Is there really such a thing as a stupid question? While most of my school years were spent feeling too embarrassed to actually raise my hand in class for fear that I would indeed be the one student in the history of education to ask that “stupid question,” I’d like to ask one now.
“Can I ask a question?”
Seems simple, right? Well, unless you ask something stupid, then not only shouldn’t you have asked, but you’ll suffer the consequences for asking. Suffer? Consequences? Huh? Let’s get to the point.
While my PhD expertise is in cultural anthropology, I appreciate the sociological applications for understanding the tactics used for changing an entire culture. It also requires that no questions be asked. One is called, “social norming.” We’ve used it in law enforcement for decades. Instead of only arresting our way to create compliance, we gain cultural support and allow that wave of enthusiasm to dictate a new normal as we define it.
Catchy slogans like “Arrive Alive, Drive 55,” “Just Say No,” “You Drink, You Drive, You Die,” “Buckle Up,” “This is your brain. This is your brain on drugs.” – sound familiar? They’re not necessarily bad and can be as effective as the clarity of recall they have in your mind right now, but coordinated for advancing control over a population for political purposes, it can be toxic.
“How do you get everyone to buy in?” you might ask. Well, let’s go back to Mr. Sociology and look at what’s called the Diffusion of Innovation Theory. It doesn’t require everyone to buy in to get a wave started. Actually, only 2.5% of people will understand or imagine the idea. These are the innovators who introduce seemingly unthinkable concepts that the other 97.5% scoff at and dismiss as a “stupid question.”
Can you think of 2.5% of people in your circle who often ask, “What about…?” and then the others laugh at, dismiss or ignore? Yep, they are the Innovators among you. Now, exponentially increase that influence into society.
But how can only 2.5% of people change culture? Great question. They don’t. All they need to influence is the next 13.5% called the Early Adopters, and now you have social momentum or social media trending topics. Have you stood in line to buy the iPhone 1, 2, 3, 4, 5, 6, 7, 8, 9, 10, and so on? Did you understand the intricacies of the dual processors and megapixel improvements with each release, or did you just had to have the newest version? You’re an Early Adopter!
Don’t worry, you’re still not at the breaking point of tipping a cultural revolution, But you’re close! Once the Steve Jobs, or the Bill Gates, or even the AOC’s of this world introduce something so seemingly foreign, there are those who cling to their ideas as if it’s the very fabric of life itself, you’re getting warm. That enthusiasm is like a shoulder wedged against the wall of our current normal.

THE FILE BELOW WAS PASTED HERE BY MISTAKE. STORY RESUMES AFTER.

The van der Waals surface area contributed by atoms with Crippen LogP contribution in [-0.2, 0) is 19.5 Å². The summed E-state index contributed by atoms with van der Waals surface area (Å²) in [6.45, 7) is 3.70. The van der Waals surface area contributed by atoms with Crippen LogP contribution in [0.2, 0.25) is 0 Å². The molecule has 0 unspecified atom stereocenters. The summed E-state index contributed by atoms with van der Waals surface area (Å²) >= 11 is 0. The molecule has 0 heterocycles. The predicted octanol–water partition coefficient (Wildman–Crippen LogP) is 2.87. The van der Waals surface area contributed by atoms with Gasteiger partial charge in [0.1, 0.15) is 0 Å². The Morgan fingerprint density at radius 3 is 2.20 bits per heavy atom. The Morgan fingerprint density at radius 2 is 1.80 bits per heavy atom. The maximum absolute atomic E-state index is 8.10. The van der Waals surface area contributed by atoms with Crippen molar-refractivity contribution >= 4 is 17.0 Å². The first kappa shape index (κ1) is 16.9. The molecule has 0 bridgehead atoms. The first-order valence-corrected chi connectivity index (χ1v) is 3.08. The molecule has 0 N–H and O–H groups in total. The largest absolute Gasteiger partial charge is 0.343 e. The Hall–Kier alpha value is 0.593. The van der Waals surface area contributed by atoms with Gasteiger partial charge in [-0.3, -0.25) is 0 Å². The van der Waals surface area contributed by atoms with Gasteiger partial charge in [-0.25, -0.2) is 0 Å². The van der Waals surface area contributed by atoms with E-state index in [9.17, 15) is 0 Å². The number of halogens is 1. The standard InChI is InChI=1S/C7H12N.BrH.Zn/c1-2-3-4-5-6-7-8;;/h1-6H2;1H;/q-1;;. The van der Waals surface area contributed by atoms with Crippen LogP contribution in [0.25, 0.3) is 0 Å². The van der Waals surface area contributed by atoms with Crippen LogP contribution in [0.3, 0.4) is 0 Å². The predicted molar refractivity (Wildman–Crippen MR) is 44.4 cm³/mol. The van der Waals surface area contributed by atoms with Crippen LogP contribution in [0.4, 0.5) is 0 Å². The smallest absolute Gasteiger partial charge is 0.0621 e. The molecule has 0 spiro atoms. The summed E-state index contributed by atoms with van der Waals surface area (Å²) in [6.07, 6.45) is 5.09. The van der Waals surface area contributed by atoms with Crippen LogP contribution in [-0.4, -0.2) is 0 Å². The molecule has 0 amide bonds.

With enough social sharing of new slogans or cultural ideals through a process called the Baader-Meinhof Phenomenon, the bulk of society begins to accept what the Innovators and Early Adopters have already bought into. The Early Majority, or 34% of the population will do it because they see influencers like actors and athletes doing it, commercials promoting it as something they should be doing and the sense of wanting to assimilate so they are considered in the know.
With this 34%, you now have a social tipping point of an energized 50% who have adopted the new normal. With this pressure from peers, the next 34%, or the Late Majority will conform because they have no choice or simply wish to avoid the criticism or being ostracized by those they see as enlightened now living the new normal. Simply put, these are the sheeple who need to feel like they fit in and comply for themselves and not the social good.
So back to “Can I ask a question?” The remaining 16% of the society are called Lagards. There’s a negative connotation associated with this cultural tailend because this is the group who dare to ask a question. They haven’t lined up, and instead, challenge the cool kids by raising their hand in objection. Not defiance, but objective inquiry. See the distinction?
Yet, once the 84% of society are now moving in a new direction than what was once normal, the 16% face termination, extinction and ridicule as conspiracy theorists. They are smothered by social media hives locked into the tribe-mind. The Laggards, who only want to ask a question are now excluded because they dared to do what we’ve always been encouraged to do – Ask Questions.
Is that the new normal we want? This video collection is an example of both Baader-Meinhof Phenomenon and social norming as dictated by corporate media. Don’t worry, it’s not banned from YouTube (yet) or trying to change your mind about what you believe. I was surprised to see one of my local NOLA channels on here, but in reality, maybe not surprised at all.
I know this is a super long post with a lot of things included, but we’re crossing cultural thresholds at an alarming pace and the reality is that we cannot reverse the effect on population percentages once they’ve achieved capacity if we refrain from asking questions.
Is one of your local news stations included in this collection?
Stay Curious, Scott